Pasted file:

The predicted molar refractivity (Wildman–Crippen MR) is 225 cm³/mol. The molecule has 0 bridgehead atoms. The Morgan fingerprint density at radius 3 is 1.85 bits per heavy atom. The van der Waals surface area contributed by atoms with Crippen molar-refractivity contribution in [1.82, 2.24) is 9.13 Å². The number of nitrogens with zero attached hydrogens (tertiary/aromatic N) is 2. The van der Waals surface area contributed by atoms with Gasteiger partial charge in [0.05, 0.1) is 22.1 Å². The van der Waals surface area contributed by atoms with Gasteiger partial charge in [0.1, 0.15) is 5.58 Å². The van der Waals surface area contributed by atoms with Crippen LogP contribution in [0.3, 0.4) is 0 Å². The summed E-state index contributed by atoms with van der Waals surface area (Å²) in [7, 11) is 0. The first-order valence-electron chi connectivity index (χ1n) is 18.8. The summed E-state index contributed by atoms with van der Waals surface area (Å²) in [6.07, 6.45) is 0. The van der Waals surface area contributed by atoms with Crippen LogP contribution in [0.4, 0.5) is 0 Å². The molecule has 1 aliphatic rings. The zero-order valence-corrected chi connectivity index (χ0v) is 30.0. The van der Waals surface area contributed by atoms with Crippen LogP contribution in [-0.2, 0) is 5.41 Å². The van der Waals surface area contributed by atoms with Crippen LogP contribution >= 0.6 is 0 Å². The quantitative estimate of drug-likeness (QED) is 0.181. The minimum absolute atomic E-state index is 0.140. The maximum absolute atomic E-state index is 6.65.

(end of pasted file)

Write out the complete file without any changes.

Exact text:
The predicted molar refractivity (Wildman–Crippen MR) is 225 cm³/mol. The molecule has 0 bridgehead atoms. The Morgan fingerprint density at radius 3 is 1.85 bits per heavy atom. The van der Waals surface area contributed by atoms with Crippen molar-refractivity contribution in [1.82, 2.24) is 9.13 Å². The number of nitrogens with zero attached hydrogens (tertiary/aromatic N) is 2. The van der Waals surface area contributed by atoms with Gasteiger partial charge in [0.05, 0.1) is 22.1 Å². The van der Waals surface area contributed by atoms with Gasteiger partial charge in [0.1, 0.15) is 5.58 Å². The van der Waals surface area contributed by atoms with Crippen LogP contribution in [0.3, 0.4) is 0 Å². The summed E-state index contributed by atoms with van der Waals surface area (Å²) in [7, 11) is 0. The first-order valence-electron chi connectivity index (χ1n) is 18.8. The summed E-state index contributed by atoms with van der Waals surface area (Å²) in [6.07, 6.45) is 0. The van der Waals surface area contributed by atoms with Crippen LogP contribution in [0.4, 0.5) is 0 Å². The molecule has 1 aliphatic rings. The zero-order valence-corrected chi connectivity index (χ0v) is 30.0. The van der Waals surface area contributed by atoms with Crippen LogP contribution in [-0.2, 0) is 5.41 Å². The van der Waals surface area contributed by atoms with Crippen LogP contribution >= 0.6 is 0 Å². The quantitative estimate of drug-likeness (QED) is 0.181. The minimum absolute atomic E-state index is 0.140. The maximum absolute atomic E-state index is 6.65.